In 1987 I joined the Attorney General’s Department and somewhere towards the latter part of the year, I received a phone call from him conveying the news that His Excellency The President had decided to appoint him as President’s Counsel. He was jubilant for many reasons. Some of his contemporaries who had studied law with him in England had been appointed as Silks by the Queen by that time and he was extremely happy on receiving this news.

I still recall the large numbers of the members of the legal profession who flocked to Hultsdorf to see Mr. Wickremasinghe taking oaths as President’s Counsel. I am personally aware that in most outstation Courts the lawyers had spoken with the Judges and obtained permission to proceed to Colombo without attending the sittings of that day.

Mr. Wickremasinghe’s happiness was demonstrated through his expressions on that day where he took several photographs with the senior and young members of the Bar in the then lawyer’s lounge.

We were all gathered in the then Supreme Court which is now High Court Number 1, for the ceremony. When the Registrar of the Supreme Court read out his name, he walked up to the podium, repeated the oath, signed the papers as PC, collapsed and passed away in the well of the Ceremonial Court as President’s Counsel.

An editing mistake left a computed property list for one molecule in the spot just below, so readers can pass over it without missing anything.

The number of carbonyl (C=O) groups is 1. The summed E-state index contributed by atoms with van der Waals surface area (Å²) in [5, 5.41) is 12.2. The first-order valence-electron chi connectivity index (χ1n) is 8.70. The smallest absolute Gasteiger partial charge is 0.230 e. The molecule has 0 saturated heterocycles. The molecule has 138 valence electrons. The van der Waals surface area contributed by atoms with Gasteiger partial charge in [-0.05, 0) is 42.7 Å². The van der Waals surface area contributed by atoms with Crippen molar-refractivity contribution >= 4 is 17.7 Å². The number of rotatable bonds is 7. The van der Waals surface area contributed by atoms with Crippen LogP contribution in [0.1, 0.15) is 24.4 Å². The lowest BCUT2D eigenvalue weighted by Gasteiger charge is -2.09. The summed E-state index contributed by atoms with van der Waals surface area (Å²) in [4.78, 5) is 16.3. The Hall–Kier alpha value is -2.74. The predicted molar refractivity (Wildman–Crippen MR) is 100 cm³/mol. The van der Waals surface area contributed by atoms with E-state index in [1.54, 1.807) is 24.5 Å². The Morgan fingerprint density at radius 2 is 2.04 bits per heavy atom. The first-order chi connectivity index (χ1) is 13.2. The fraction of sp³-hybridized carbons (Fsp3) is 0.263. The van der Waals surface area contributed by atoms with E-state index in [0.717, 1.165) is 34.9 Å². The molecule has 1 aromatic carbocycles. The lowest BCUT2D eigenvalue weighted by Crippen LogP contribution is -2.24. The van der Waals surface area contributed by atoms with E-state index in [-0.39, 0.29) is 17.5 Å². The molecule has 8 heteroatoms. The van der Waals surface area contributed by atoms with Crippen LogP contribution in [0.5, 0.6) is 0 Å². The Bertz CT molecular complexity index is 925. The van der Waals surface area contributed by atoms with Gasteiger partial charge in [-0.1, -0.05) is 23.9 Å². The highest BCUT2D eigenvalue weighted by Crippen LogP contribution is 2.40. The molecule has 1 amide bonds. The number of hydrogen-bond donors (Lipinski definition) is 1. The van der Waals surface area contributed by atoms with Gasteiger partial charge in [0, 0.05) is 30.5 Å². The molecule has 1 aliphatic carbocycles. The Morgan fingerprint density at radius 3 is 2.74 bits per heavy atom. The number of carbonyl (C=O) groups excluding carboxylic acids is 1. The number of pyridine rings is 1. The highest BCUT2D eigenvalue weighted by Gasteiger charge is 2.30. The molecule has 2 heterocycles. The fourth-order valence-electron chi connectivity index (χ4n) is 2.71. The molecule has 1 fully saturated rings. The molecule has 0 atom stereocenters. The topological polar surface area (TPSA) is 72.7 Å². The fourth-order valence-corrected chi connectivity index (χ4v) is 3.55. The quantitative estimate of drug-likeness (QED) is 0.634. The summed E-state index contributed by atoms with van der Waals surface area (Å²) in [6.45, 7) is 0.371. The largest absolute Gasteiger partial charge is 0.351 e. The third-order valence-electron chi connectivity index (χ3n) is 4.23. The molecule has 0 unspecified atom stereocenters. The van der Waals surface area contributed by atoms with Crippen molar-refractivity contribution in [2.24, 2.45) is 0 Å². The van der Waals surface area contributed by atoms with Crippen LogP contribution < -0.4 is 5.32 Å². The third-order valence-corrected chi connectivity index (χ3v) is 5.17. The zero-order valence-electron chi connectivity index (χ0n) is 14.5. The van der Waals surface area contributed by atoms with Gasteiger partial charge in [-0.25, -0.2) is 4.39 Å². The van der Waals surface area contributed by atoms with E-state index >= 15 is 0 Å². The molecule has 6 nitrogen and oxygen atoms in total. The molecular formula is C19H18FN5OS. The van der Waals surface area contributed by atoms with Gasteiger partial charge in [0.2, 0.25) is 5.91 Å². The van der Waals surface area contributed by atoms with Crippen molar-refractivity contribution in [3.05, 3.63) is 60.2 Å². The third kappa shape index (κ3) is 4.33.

When I go through history, there is only one instance where such a tragedy had taken place. In 1604, Sir Francis Bacon took his oath as the first King’s Counsel of the English Bar, collapsed and died before taking his seat at the Inner Bar.

As juniors of the late Mr.Tivanka Wickremasinghe, we were dreaming of a fruitful future for this wonderful human being but destiny had different plans for him.

The respect that he commanded in the legal profession will be remembered by all his contemporaries and his students like me. However, the respect and the esteem that the late Mr. Wickremasinghe commanded from the Bench and the Bar could best be explained by the words of the then Chief Justice, S. Sharvananda at the Ceremonial sitting held on February 5, 1988, as a reference to the late Mr. Wickremasinghe.

"It was only last Friday that all of us were assembled here to witness five Attorneys-at-Law taking their oath as President’s Counsel. Of the five late Tivanka Wickremasinghe was the third to be sworn in.

I recall a vivid picture of him beaming with smiles and joy taking his oath and signing his papers looking forward to a new chapter of glory and success open for him as President’s Counsel. But Alas! Destiny had different plans for him. It snatched him away from our midst without any warning.

Nobody who had a glimpse of him that morning could have even remotely had any premonition that the cherubic face would cease its smile forever that morning itself and that no more would Tivanka Wickremasinghe be fighting doughty legal battles in the cause of his clients.

The sudden death of Wickremasinghe has removed from our midst a gentleman who always fought a clean battle and who added luster to the Profession."

Thirty years have passed from the demise of this late human being. However, the memories of this gentleman would continue to linger in our minds for many more years to come. His contribution to the legal profession, his warmth and hospitality, his simple unassuming ways would always be in our minds.

Thank you, Sir, for making us what we are today. May you attain the supreme bliss of Nirvana.